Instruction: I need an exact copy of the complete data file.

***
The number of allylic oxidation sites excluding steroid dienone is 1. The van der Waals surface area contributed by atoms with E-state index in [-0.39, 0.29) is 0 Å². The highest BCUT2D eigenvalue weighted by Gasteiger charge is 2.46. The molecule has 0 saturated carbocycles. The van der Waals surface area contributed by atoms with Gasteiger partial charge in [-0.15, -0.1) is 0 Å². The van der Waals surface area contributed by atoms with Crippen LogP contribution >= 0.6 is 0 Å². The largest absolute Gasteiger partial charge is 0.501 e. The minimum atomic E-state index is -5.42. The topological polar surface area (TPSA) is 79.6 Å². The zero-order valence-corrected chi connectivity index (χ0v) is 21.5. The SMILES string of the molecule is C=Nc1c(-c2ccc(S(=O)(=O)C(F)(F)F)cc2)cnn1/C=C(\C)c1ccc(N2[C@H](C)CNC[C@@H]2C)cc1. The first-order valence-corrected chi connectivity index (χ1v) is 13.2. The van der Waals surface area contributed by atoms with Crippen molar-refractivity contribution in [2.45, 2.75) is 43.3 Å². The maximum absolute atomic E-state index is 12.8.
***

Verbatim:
The number of allylic oxidation sites excluding steroid dienone is 1. The van der Waals surface area contributed by atoms with E-state index in [-0.39, 0.29) is 0 Å². The highest BCUT2D eigenvalue weighted by Gasteiger charge is 2.46. The molecule has 0 saturated carbocycles. The van der Waals surface area contributed by atoms with Gasteiger partial charge in [-0.15, -0.1) is 0 Å². The van der Waals surface area contributed by atoms with Crippen LogP contribution >= 0.6 is 0 Å². The largest absolute Gasteiger partial charge is 0.501 e. The minimum atomic E-state index is -5.42. The topological polar surface area (TPSA) is 79.6 Å². The zero-order valence-corrected chi connectivity index (χ0v) is 21.5. The SMILES string of the molecule is C=Nc1c(-c2ccc(S(=O)(=O)C(F)(F)F)cc2)cnn1/C=C(\C)c1ccc(N2[C@H](C)CNC[C@@H]2C)cc1. The first-order valence-corrected chi connectivity index (χ1v) is 13.2. The van der Waals surface area contributed by atoms with Crippen molar-refractivity contribution in [2.45, 2.75) is 43.3 Å². The maximum absolute atomic E-state index is 12.8.